How does PBL support Differentiated Instruction?
The following interview with John McCarthy, a former member of the PBLWorks National Faculty and expert on differentiated instruction, highlights key points made in his webinar, Differentiated Instruction and PBL.
Why is Project Based Learning a natural structure for differentiated instruction?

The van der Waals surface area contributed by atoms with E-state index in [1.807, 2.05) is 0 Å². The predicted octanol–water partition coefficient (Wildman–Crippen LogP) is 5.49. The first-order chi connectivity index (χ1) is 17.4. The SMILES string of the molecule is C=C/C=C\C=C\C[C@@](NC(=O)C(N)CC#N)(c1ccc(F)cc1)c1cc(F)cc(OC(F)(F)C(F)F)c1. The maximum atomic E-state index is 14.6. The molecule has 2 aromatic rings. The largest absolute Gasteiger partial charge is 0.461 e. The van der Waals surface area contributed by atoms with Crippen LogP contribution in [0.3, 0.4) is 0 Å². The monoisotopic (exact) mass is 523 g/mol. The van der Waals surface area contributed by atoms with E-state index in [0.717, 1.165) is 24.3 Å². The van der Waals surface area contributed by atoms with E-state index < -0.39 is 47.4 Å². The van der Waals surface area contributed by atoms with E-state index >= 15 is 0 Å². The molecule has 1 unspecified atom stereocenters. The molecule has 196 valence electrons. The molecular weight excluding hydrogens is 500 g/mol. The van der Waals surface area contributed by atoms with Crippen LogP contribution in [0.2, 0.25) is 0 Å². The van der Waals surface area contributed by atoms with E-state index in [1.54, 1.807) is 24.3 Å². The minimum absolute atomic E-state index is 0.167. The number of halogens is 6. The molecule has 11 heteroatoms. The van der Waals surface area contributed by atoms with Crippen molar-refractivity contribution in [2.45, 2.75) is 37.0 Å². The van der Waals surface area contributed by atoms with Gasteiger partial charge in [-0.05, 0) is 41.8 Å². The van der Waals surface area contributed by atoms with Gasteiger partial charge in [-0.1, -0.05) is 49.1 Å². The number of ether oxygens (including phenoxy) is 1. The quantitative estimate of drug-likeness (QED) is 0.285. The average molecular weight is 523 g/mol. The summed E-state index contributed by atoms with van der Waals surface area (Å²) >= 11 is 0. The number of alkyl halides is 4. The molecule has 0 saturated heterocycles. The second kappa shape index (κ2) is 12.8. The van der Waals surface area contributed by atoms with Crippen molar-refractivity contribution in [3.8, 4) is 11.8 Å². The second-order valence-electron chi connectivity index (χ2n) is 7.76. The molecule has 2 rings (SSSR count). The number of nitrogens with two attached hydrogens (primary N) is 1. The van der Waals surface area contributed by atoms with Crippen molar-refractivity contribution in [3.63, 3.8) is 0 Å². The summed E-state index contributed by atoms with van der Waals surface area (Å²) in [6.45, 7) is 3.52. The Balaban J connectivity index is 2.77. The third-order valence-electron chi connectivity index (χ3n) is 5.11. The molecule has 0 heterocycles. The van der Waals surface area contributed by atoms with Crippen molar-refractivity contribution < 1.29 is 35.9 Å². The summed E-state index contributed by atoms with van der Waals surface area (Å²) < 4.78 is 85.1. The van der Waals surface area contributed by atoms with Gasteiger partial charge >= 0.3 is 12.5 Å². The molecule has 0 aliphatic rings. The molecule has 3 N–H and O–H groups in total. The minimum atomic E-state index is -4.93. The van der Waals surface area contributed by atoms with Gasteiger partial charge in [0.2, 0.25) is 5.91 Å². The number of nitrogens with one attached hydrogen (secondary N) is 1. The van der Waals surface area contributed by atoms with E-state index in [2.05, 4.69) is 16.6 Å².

In differentiated instruction (DI) we talk about differentiation in terms of students’ readiness, interests, and learning profiles. PBL can be designed and managed to include all three of these aspects. When you design a project, you should take into account where your students are in terms of knowledge and skills to make sure the project’s topic and learning goals are right for them. When you’re managing a project, you can provide varied scaffolding to meet different students’ needs. PBL also takes students’ interests into account. Teachers develop ideas for projects based on what will engage and motivate their own particular students, drawing from their lives, communities, and concerns. And finally, PBL provides many ways to create opportunities for students who learn well visually, verbally, interpersonally, and so on, and yet stretch them to learn in new ways.
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